In the last example note that all those that include $1$ are open, so those who do not include $1$ are closed. Since $1$ cannot be in both a set an its complement we have that there are no clopen sets except the empty set and $\{1,2,3\}$.

However it is important to remember that this is all relative and clopen, open and closed sets are only in this relationship with a specific topology and space.

Suppose we have an underlying set $X$. A topology on $X$ is a collection of subsets which includes the empty set as well $X$ itself. It is closed under unions and finite intersections.

The sets which are in the topology are called open, and their complements are called closed. A set which is both open and closed is usually called clopen.

-
This part I get lost on: "In the discrete topology everything is open, therefore everything is closed and thus everything is clopen." – Lee Louviere May 20 '11 at 20:15
Xaade: I had tried to clarify that part a bit. – Asaf Karagila May 20 '11 at 20:20
@Asaf : So, every member of the topology is automatically open? If it's complement exists, it is also closed. In the discrete case, every member is closed, because every member has their complement in the topology as well. Therefore all members are clopen. – Lee Louviere May 20 '11 at 20:49
A set (topologically speaking) is not like a door. A door is either open, or it is closed; it cannot be both open and closed. A set can be both open and closed, neither open nor closed...one or the other...etc... Keep in mind that "not open" is not equivalent to closed, and "not closed" is not equivalent to open. And...its status as closed, open, clopen....etc is relative to the topological space with respect to which it is defined. – amWhy May 20 '11 at 20:52
@Xaade: By definition, the "topology on the set" is the collection of all open sets, so by definition an element of $\tau$ is open, and if it is open then it is an element of $\tau$. The complement always exists, and by definition the complement of an open set is closed (in fact, "closed" means "its complement is open"). "Clopen" just means "both open and closed". – Arturo Magidin May 20 '11 at 20:53

This picture is from Topology , by J. Munkres.

-

If you're looking for visuals on topology, look no further than Wolfram MathWorld:

The blood types (O+, AB+, etc) form a topology under the power set topology: http://tumblr.com/xp12cy25v0.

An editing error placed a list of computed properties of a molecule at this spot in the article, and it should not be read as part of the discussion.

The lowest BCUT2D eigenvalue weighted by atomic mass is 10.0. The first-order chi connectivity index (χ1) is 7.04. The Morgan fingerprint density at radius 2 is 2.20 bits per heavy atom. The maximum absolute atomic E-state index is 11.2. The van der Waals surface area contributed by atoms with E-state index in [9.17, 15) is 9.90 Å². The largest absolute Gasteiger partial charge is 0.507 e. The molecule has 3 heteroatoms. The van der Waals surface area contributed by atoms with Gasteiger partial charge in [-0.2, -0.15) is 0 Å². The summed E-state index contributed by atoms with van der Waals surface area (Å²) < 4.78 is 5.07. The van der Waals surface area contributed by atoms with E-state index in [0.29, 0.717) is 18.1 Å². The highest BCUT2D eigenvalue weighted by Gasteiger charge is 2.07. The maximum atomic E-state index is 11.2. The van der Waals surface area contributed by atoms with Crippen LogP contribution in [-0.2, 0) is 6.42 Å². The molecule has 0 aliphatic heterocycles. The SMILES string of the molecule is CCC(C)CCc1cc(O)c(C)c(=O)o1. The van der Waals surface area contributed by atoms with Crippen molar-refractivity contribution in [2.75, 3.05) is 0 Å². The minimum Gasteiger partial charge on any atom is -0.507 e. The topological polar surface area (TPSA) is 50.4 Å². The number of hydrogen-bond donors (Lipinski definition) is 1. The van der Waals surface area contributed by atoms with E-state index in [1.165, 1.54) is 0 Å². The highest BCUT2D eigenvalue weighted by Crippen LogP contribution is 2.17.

That's a visual for the power set topology on {1,2,3}. And as Asaf said, you can topologise {1,2,3} with the trivial topology or something else (as long as your $\cup$s and $\cap$s commute), though the above visual wouldn't work (nor would the logic).

Also @Xaan, a tip: you might want to be more polite, since people are helping you here for free.

-
+1, nice blog, thanks Lao Tzu – Shuhao Cao May 20 '11 at 20:08

Knowledge comes in the doing. So, in order to understand topological definitions, it would be wise to study a specific real-world example, and a great real-world example is the celebrated topological proof (by Furstenberg/פורסטנברג) of the infinitude of primes. Here’s the Wikipedia article about it.

Also, I realize that it is somewhat tangential to the thrust of your question, but I feel I should mention the classic book “Mathematical Snapshots” by Hugo Steinhaus. Here’s a review from the Amazon site:

Numerous photographs and diagrams help explain and illustrate mathematical phenomena in this series of thought-provoking expositions. Ranging from simple puzzles and games to more advanced problems, topics include the psychology of lottery players, the arrangement of chromosomes in a human cell, new and larger prime numbers, the fair division of a cake, how to find the shortest possible way to link a dozen locations by rail, and many other absorbing conundrums. A fascinating glimpse into the world of numbers and their uses. 1969 edition. 391 black-and-white illus.

Regards, Mike Jones

-